A group called Loudoun Health Watch warned Loudoun Healthcare Inc. officials in 1995 that they could not afford to build a new hospital in the eastern part of the county, especially if they continued to operate the old campus in Leesburg. But hospital officials said the new facility would be so efficient that costs would be kept in check.

"It has turned out just the opposite," Supervisor James G. Burton (I-Mercer) said this week. He was a member of the citizens group, which made financial arguments for what was then a very emotional cause: keeping the hospital in the west, where it had been for 85 years.

Loudoun Healthcare officials disclosed last week that they face a financial crisis and possible sale of the not-for-profit Loudoun Hospital Center because of the unexpected costs of moving to the new $58 million hospital at Lansdowne and operating two campuses.

They said those costs were compounded by the expense of buying private physicians' practices in an effort to secure their patients' business and by a sharp reduction in reimbursements from managed care plans, contributing to a $20 million loss at the hospital in the last two years.

"In hindsight, I think the day we moved into [the new hospital], we should have had a definite plan as to what to do with the other location" on Cornwall Street in Leesburg, said John Archer, a physician who serves on the hospital board of directors. He said the decision to keep it was an emotional one--a nod to its symbolic importance to western Loudoun residents.

According to hospital figures, the transitional-care facility at the campus on Cornwall Street in Leesburg operated at 39 percent occupancy last year--far below the 80 percent level that industry analysts say would be necessary to break even. A walk-in urgent care center at the campus, opened for western residents who were accustomed to using the emergency room, was closed last year for lack of business.

Keeping the old campus was part of what G.T. Dunlop Ecker, president and chief executive of Loudoun Healthcare, was referring to last week when he said the financial crisis is a result of "mistakes of the heart."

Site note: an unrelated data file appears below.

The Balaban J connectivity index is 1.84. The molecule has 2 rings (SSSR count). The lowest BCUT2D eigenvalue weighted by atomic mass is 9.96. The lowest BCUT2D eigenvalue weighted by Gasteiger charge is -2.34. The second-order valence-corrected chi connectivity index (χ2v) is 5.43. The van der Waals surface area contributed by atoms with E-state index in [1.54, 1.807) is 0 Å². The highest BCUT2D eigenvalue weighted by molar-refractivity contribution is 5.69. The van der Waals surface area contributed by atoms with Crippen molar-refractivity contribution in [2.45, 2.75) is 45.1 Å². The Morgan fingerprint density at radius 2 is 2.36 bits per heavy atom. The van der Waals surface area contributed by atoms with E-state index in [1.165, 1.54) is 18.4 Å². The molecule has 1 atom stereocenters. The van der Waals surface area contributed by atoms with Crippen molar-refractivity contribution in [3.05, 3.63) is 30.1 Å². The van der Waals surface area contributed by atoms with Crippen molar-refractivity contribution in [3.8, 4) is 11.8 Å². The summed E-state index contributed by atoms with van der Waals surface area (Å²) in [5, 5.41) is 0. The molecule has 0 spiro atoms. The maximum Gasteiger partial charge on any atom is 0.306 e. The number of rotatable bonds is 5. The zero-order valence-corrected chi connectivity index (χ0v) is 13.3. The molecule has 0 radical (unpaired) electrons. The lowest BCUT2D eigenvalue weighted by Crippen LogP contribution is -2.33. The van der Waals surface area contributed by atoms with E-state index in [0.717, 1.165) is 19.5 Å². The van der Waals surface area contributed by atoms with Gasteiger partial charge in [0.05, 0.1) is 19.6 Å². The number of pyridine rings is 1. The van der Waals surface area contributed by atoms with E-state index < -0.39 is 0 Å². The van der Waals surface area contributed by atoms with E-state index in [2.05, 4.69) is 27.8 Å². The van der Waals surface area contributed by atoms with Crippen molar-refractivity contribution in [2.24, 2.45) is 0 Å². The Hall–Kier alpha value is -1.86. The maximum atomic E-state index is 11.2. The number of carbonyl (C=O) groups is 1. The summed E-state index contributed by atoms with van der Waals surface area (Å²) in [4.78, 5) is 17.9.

In moving to the new facility, expanding outpatient services and acquiring the practices of primary care physicians, "we've been doing exactly what we should be doing, given our mission and service area," Ecker said in a statement released last week. "It has cost us more than we thought, but these are mistakes of the heart. We will get through this."

Loudoun Healthcare officials say they are committed to remaining independent. But, in private meetings with members of the Board of Supervisors this week, they said they might have to sell if they cannot achieve a turnaround in the next several months, according to some supervisors who attended.

In an interview this week, Ecker said the hospital is in talks with several health care organizations, including Inova Health System, one of the largest hospital chains in the region. "We have asked for proposals, mostly having to do with shorter-term financial relationships," Ecker said.

Burton and Supervisor Eleanore C. Towe (D-Blue Ridge) said Towe asked Ecker at Tuesday's meeting why he had assured her in March that the hospital was on solid financial ground. They said he replied that he was not aware until April that the hospital was in critical condition.

"It makes one wonder why he didn't know what was going on. . . . I think he was being less than candid with us back in March," Towe said.

Ecker said it was April when financial officers informed him that a large increase in the number of managed care patients had changed the outlook for this year, when a $7 million surplus had been expected.